May 7 2012 by Sam Lowe
Many years ago, during my youth, the Soo Line Railroad tracks ran directly behind our house, so my brothers and I learned to tell time by the blasts from the old stream engines that belched across the North Dakota prairies. Taking the train to grandmother's house was a major adventure. When our dad got a job with the railroad, he'd let me ride in the caboose, where I'd sit up in the cupola and wave down to my pals. As I mentioned, that was a long time ago.
The encroachment of age has not stilled my love for trains. I seek them out whenever possible, even though much has changed. There are few passenger trains now, so tourist trains have become my focus. Over the years, I have ridden four of them. They don't quite match the excitement of a clickety-clackety ride to Grandma's, but they're enjoyable nonetheless.
Two great trains are in Arizona. The Grand Canyon Railway makes daily runs over tracks laid around 1900. Passengers board at Williams, then take a day-long trip through flatlands and pine forests before arriving at the Grand Canyon. The journey is enhanced by strolling musicians, changing scenery and fake train robberies. Original passenger service stopped in 1968 but was restored in 1989. It's about a 130-mile round trip. For information, log on to www.thetrain.com or call 1-800-843-8724.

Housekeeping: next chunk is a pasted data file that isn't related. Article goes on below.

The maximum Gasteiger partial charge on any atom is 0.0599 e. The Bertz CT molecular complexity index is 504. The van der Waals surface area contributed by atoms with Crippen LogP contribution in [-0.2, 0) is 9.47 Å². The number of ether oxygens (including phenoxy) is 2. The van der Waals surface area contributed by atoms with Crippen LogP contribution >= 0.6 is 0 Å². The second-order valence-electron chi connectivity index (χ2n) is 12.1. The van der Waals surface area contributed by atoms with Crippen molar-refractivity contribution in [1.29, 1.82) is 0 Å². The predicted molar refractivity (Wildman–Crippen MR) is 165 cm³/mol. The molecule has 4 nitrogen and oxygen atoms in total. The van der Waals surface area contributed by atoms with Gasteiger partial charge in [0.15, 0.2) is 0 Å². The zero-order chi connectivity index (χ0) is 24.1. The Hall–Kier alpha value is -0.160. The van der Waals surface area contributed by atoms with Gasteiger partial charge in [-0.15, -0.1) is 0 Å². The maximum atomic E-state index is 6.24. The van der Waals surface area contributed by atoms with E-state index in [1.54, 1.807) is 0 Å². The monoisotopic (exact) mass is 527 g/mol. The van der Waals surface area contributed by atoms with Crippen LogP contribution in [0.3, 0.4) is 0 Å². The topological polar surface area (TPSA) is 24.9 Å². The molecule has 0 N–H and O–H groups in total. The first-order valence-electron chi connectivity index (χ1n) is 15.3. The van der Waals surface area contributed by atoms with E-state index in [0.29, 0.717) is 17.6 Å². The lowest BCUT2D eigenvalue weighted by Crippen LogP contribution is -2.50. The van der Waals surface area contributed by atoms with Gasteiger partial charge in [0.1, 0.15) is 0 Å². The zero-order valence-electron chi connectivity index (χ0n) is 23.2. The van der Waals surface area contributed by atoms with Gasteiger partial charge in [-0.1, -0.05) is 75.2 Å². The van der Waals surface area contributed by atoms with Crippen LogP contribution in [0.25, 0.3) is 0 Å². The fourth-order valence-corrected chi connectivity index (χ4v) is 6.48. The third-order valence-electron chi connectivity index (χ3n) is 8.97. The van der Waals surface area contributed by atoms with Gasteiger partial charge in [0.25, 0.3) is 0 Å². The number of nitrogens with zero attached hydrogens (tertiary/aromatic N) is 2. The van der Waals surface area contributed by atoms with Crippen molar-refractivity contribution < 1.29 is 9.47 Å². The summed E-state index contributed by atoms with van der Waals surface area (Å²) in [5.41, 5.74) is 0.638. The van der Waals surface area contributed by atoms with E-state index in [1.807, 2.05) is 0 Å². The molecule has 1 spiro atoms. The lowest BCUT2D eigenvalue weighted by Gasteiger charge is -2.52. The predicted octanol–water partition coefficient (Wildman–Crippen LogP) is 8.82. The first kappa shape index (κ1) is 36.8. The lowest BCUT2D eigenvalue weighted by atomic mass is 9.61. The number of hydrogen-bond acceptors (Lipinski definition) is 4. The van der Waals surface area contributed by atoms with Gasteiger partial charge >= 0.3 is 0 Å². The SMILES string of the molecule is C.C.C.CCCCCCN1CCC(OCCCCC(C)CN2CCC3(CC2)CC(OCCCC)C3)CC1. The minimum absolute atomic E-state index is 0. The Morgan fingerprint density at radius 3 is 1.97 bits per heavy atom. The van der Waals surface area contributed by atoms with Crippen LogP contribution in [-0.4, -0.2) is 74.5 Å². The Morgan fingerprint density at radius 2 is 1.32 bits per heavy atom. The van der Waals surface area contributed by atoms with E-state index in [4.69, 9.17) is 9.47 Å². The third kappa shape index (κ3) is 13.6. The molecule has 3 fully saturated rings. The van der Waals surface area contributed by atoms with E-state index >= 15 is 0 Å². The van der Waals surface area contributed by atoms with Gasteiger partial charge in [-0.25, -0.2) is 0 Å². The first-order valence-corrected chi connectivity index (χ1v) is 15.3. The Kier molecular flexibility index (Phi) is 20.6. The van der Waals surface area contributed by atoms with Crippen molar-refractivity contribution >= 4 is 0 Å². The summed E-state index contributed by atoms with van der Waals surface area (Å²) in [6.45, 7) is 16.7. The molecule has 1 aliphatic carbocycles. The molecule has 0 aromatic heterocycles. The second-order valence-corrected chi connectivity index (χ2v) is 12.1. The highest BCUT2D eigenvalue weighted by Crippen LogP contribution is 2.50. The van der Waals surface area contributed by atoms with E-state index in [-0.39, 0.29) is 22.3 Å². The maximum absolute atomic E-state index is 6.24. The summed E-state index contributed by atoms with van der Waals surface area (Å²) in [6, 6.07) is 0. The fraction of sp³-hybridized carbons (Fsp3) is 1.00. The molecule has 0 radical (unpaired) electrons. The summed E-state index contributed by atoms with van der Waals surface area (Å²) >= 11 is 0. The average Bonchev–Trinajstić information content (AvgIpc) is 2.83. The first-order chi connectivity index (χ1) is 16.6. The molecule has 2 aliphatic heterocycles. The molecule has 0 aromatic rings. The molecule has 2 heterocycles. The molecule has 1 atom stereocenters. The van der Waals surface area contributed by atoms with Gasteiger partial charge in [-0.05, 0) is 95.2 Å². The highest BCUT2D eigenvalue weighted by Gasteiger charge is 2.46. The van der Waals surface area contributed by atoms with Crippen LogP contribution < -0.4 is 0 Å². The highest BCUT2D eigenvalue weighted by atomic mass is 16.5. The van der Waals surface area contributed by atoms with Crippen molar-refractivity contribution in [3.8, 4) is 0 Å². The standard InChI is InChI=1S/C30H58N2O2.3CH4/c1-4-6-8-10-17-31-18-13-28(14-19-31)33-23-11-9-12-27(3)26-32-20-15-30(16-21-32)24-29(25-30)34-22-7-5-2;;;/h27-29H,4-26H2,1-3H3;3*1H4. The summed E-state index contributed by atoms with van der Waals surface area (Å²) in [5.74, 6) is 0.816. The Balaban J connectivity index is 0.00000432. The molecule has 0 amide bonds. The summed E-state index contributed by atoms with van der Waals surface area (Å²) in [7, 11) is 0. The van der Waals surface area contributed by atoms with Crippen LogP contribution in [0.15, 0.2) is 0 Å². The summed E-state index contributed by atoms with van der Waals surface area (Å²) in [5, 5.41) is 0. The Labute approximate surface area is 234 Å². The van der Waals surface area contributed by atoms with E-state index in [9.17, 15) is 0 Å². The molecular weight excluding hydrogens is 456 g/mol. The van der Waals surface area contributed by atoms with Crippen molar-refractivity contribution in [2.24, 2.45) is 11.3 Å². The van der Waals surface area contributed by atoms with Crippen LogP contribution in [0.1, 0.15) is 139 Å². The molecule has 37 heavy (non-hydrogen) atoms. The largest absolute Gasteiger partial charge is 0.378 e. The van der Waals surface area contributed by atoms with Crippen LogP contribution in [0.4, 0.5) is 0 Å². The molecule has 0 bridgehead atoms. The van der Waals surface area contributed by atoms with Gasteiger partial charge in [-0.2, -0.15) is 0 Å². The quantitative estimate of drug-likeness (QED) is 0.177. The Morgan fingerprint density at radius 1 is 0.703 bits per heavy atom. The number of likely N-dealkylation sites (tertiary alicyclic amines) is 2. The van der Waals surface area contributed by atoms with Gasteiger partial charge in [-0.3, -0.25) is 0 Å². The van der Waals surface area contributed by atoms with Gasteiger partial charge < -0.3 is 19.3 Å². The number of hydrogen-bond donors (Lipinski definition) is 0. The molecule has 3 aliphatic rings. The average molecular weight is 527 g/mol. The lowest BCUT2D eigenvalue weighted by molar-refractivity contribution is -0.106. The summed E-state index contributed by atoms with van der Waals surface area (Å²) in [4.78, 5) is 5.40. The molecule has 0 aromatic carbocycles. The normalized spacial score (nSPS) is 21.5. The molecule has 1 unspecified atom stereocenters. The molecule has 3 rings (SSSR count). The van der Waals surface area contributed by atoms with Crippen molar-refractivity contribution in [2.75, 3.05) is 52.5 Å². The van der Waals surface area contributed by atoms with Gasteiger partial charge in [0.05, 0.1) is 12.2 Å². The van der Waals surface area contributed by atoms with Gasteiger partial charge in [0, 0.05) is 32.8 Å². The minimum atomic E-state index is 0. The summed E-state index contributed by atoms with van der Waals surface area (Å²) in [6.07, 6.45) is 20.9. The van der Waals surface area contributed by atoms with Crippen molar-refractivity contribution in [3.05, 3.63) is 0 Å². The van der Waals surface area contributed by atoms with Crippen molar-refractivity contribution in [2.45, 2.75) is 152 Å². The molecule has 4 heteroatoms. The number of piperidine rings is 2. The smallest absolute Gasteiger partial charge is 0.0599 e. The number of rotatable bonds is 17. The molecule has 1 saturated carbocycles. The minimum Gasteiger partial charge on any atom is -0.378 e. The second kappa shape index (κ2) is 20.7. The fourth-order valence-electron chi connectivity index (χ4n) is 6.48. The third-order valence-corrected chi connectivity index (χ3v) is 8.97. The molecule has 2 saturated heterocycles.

The Verde Canyon Railway wanders along the Verde River from Clarkdale to Perkinsville, with ample time to shoot pictures and watch for bald eagles. The train crawls through a 680-foot tunnel and crosses a major bridge on its 20-mile, four-hour round trip. Those who want to see more can stay over at the BEST WESTERN Cottonwood Inn, less than three miles from the depot. For info, log on to www.verdecanyonrr.com or call 1-800-582-7245.
The Cumbres and Toltec Scenic Railroad's history is almost as interesting as the ride itself. It began in 1880 but went belly-up in 1967. Three years later, the states of Colorado and New Mexico bought the line and set up a bi-state commission to run it. Now, the train crosses state boundaries eleven times as it climbs 3,000 feet on the 64 miles between Chama, New Mexico, and Antonito, Colorado, along the Animas River in the lower Rocky Mountains. Need more info? Log on to www.cumbrestoltec.com or call 1-888-286-2737.
At the risk of being accused of being disloyal to my home state of Arizona, I liked the Durango and Silverton Narrow Gauge Railroad the best. It has breathtaking displays of waterfalls, sheer drop-offs and snow-capped peaks that appear as the train chugs through Colorado's San Juan Mountains. The train has been operating since 1880, and it still uses the old puffer-bellied engines, restored to meet state and federal emission rules. Details: www.durangotrain.com or call 970-247-2733.
There are many other similar rides across the nation and the world. I found several by logging on to www.excursiontrains.com.